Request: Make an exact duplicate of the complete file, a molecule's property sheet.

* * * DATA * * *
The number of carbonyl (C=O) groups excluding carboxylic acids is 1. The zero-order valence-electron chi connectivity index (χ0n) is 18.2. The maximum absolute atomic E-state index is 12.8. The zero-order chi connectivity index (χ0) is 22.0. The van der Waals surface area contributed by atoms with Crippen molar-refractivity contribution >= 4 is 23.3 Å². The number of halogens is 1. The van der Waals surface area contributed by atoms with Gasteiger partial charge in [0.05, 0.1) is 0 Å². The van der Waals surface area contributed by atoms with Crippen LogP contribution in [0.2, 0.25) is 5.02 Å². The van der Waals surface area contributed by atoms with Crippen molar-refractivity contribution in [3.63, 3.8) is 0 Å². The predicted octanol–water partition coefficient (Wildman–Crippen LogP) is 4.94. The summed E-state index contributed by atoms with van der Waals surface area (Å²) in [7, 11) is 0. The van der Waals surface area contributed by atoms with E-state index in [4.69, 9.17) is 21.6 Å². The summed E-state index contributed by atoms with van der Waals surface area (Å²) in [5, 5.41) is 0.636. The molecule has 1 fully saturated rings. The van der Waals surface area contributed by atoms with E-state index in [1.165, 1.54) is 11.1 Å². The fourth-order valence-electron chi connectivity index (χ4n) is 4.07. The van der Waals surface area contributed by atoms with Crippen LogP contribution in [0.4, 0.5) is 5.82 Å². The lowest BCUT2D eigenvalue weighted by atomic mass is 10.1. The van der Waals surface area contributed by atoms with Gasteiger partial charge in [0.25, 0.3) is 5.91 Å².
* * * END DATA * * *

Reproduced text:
The number of carbonyl (C=O) groups excluding carboxylic acids is 1. The zero-order valence-electron chi connectivity index (χ0n) is 18.2. The maximum absolute atomic E-state index is 12.8. The zero-order chi connectivity index (χ0) is 22.0. The van der Waals surface area contributed by atoms with Crippen molar-refractivity contribution >= 4 is 23.3 Å². The number of halogens is 1. The van der Waals surface area contributed by atoms with Gasteiger partial charge in [0.05, 0.1) is 0 Å². The van der Waals surface area contributed by atoms with Crippen LogP contribution in [0.2, 0.25) is 5.02 Å². The van der Waals surface area contributed by atoms with Crippen molar-refractivity contribution in [3.63, 3.8) is 0 Å². The predicted octanol–water partition coefficient (Wildman–Crippen LogP) is 4.94. The summed E-state index contributed by atoms with van der Waals surface area (Å²) in [7, 11) is 0. The van der Waals surface area contributed by atoms with E-state index in [4.69, 9.17) is 21.6 Å². The summed E-state index contributed by atoms with van der Waals surface area (Å²) in [5, 5.41) is 0.636. The molecule has 1 fully saturated rings. The van der Waals surface area contributed by atoms with E-state index in [1.165, 1.54) is 11.1 Å². The fourth-order valence-electron chi connectivity index (χ4n) is 4.07. The van der Waals surface area contributed by atoms with Crippen LogP contribution in [0.4, 0.5) is 5.82 Å². The lowest BCUT2D eigenvalue weighted by atomic mass is 10.1. The van der Waals surface area contributed by atoms with Gasteiger partial charge in [0.25, 0.3) is 5.91 Å².